Rifle Scopes Vortex Razor HD LHT FFP 4.5-22x50 Review and Comparison to Bushnell ET LRHSi 4.5-18x44

Glassaholic

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  • Nov 30, 2012
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    Panhandle, FL
    The 21.7 oz Vortex Razor HD LHT FFP 4.5-22x50 represents the best crossover design we’ve seen to date if saving weight is your primary goal.
    - Glassaholic from Snipers Hide on 08/08/2021

    What is a Crossover Scope

    For years we have had a plethora of scopes to choose from that fit certain criteria from short range work out to ELR. I suppose one could say any scope can be a “crossover” scope should one decide to use a scope for a purpose it was not ideally designed for. You can put an LPVO 1-6 on a long range rig and you can put a large 5-25 scope on an AR, there is no law that says how you can use any particular scope. But for purposes of this review, I think it’s important that I provide a clear definition of what I mean when I say “crossover scope”. For many of us, we have hunting rifles that have morphed into long range steel ringers and for some have turned into true competition oriented long range rigs. By and large, the majority of the hunting crowd prefer lighter weight scopes, while many in the competition community either prefer heavier scopes or couldn’t care less. For those who desire to bridge that gap they quickly realize that for a first focal plane (FFP), light weight scope that has some magnification reach, the pickens are slim. But what is “magnification reach” and “light weight”? For magnification I’m going to say the minimum top end is 15x and for weight… well, this is something that individuals must determine for themselves. Some may think backpacking at 10,000’ elevation holding an 18lb rifle is no big deal and for those, a 2-3 pound scope may not be an issue, but for others (the majority) a scope over 30 ounces just doesn’t cut it when they’ve pinched on weight for everything else with their rifle build. I have generally fallen into this latter category, I prefer something under 30 ounces for my crossover rigs; however, due to lack of options I’ve increased my minimum to 35 ounces which opens the door to many more options. Needless to say, there has been a serious lack of decent scopes in the under 30 oz category, names like Bushnell LRHS TT315M, Vortex AMG 6-24x50 and Vortex LHT 3-24x52 stand out for the alpha class while the Bushnell LRHS/LRTS represents more of the budget class


    Vortex Razor HD LHT FFP 4.5-22x50 and Bushnell ET LRHSi 4.5-18x44

    For a number of years now the Bushnell Elite Tactical series has represented some serious value for what you get – price/performance but when Bushnell came out with the LOW designed LRHS it brought mixed results, the magnification range seemed odd (4.5-18) and the shear size (length) of the scope seemed to put some off; however, the weight of the scope was a refreshing sight for the crossover community coming in at under 27oz. For those used to “cheaper” SFP scopes this scope made little sense but for those who preferred the benefits of a FFP scope it soon became a common recommendation whenever threads popped up asking for “Lightweight FFP scopes”. Bushnell soon came out with the exact same scope but in LRTS form with a different reticle aimed more at the tactical community rather than hunting although I prefer the G2H reticle for both crossover and tactical style (AR platform) rigs due to the extreme usability at the bottom of the magnification. But outside of some blowouts the LRHS and LRTS series soon began to disappear and one had to wonder if a replacement was coming and sure enough, early in 2021 GAP announced they had Bushnell design a new LRHS2 and many speculated (including myself) that the new scope would be shorter and lighter than it’s predecessor; and much to the dismay of many, that was not to be the case, instead of designing a new scope GAP/Bushnell opted to use the same exact optical formula as in previous generations but replacing the glass elements with the new ED Prime glass. So why am I NOT comparing the new Vortex with the latest scope from GAP/Bushnell and I can sum that up in two words “NO ILLUMINATION”. Yes, I’ve seen George’s posts about how illumination is not needed with the reticle design but having the same G2H reticle in my LRHSi I can tell you that in low light situations the illumination certainly does help. Is illumination “needed”, that is for each individual to decide but I come from the group that believes “better to have it and not need it rather than needing it and not having it”. So this review will focus on the aspects that make a great crossover scope.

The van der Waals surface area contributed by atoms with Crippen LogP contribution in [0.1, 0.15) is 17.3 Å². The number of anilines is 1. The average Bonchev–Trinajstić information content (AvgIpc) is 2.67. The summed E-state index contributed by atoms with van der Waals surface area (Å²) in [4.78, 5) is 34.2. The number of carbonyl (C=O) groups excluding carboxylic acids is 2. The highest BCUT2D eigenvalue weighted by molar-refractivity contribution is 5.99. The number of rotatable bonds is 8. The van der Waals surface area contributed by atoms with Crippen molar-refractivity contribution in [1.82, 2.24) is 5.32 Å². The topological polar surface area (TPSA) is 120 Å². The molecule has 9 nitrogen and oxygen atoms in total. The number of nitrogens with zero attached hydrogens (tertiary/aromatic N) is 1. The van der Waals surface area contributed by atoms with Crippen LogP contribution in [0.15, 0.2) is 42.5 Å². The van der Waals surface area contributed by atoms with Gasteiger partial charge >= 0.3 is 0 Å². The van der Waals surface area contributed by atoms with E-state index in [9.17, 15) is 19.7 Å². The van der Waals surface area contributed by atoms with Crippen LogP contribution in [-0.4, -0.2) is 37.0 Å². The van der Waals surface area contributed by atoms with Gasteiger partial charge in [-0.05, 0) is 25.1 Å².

20210617_Vortex_LHT_4.5-22x50_Bushnell_LRHSi_4.5-18x44_001.jpg


    In the image above you can quickly see that the Vortex LHT is shorter than the LRHS series, the 50mm objective bell also looks quite a bit larger which leaves one wondering what engineering genius did the Vortex engineers come up with to shave off so much weight, and were any compromises to durability made to achieve such. My preliminary review does not have enough time in the field to give you a full report; however, Vortex’s reputation with the Razor line is pretty well regarded so my expectations are that this scope will hold up well to crossover use in the field, but for more conclusive results let’s wait until after the big fall hunting season to hear if anyone has experienced adverse effects during field use before we jump to conclusions not based in real world experience.